The Most Unorthodox Pieces of Classical Music

To our modern ears, classical music can sometimes seem like somewhat of a snoozefest. The rigid accuracy, the overly-pedantic obsession with tradition, the long pieces; all these make for an experience very much at odds with what a modern audience tends to gravitate to. Yet, the world of classical music is vast and, at times, surreal. These are some of the weirdest pieces of classical music we know about.


György Ligeti: Poème Symphonique



Instruments, as we all know, are an overrated nuisance. That is, we can only imagine, what the Hungarian composer György Ligeti had in mind when he thought up this symphony, which is composed of 100 wind-up metronomes ticking away up until their inevitable halt. We’re not quite sure what to make of this work, but the idea of using an apparatus whose sole purpose is to keep time in order to compose a tempo-less work of music is intriguing.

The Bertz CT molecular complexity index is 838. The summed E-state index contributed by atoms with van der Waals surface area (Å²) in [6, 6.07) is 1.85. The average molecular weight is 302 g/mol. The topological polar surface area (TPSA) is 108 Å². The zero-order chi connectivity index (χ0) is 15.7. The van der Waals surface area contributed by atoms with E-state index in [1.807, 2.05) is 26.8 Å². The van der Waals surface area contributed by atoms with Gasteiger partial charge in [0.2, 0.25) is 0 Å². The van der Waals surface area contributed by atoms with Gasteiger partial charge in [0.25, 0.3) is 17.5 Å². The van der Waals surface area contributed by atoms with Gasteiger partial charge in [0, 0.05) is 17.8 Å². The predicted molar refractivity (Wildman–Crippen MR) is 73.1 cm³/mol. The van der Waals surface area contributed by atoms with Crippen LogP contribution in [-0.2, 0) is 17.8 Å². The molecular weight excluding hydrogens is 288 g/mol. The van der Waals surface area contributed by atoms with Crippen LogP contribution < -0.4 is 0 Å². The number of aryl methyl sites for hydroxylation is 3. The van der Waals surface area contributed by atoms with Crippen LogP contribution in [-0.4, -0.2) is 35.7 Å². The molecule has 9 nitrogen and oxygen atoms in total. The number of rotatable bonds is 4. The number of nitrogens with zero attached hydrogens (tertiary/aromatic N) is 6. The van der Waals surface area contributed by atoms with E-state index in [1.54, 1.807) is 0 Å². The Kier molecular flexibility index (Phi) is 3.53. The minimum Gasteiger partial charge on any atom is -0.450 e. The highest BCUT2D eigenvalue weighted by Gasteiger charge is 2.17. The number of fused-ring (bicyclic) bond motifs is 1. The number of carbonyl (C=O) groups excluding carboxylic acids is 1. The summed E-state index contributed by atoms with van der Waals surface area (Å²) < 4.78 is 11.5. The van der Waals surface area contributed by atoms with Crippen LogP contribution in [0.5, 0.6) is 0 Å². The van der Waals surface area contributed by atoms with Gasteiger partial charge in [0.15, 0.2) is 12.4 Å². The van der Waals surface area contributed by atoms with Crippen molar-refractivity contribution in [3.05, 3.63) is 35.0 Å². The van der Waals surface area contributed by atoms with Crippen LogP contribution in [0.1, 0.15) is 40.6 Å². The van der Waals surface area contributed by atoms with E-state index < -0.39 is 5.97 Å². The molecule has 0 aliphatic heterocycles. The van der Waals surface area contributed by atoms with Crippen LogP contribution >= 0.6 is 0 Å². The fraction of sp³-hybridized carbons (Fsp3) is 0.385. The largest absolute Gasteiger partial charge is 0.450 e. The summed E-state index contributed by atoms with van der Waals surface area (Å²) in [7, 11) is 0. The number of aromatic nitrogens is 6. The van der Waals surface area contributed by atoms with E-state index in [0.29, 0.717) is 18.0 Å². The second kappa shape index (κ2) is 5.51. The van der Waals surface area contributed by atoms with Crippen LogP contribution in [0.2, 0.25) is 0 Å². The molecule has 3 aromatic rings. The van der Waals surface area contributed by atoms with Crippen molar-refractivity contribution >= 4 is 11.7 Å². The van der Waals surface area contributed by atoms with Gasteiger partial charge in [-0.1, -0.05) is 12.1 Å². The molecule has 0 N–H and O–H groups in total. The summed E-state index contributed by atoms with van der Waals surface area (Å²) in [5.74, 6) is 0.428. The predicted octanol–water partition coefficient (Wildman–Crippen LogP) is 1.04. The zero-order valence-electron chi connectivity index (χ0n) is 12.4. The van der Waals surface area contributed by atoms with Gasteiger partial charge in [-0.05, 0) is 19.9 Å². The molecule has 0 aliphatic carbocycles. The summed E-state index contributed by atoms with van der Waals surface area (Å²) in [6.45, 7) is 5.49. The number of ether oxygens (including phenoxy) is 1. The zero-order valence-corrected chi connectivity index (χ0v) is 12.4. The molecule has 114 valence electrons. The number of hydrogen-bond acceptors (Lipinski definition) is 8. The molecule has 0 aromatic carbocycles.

La Monte Young: Piano Piece for Terry Riley



La Monte Young was a 20th-century avant-garde composer known for his eccentric compositions and purple titles (such as the oh so concise The Tortoise Recalling the Drone of the Holy Numbers as They Were Revealed in the Dreams of the Whirlwind and the Obsidian Gong, Illuminated by the sawmill, the Green Sawtooth Ocelot and the High-Tension Line Stepdown Transformer), but one of his highest achievements was this strange piece, in which the musicians are instructed to push a piano into the wall as hard as they possibly can and to keep pushing until their exhaustion gets the better of them.


John Dowland: My Lord Chamberlain, His Galliard.



Apparently (and despite his reputation for being an eternal downer), Dowland was quite the romantic, not to mention humorous, devil. My Lord Chamberlain, first published in 1597, is a duet for two lutenists, that is – a person who plays the lute. What’s so funny about that, you ask? Well, here’s the kicker: the two musicians must play the piece on just one lute. This makes for quite the spectacle seeing as that one player must sit on the other’s lap and fall gently into the others’ bosom in order to reach the strings. Oh Downland, you were quite the cupid weren’t you?


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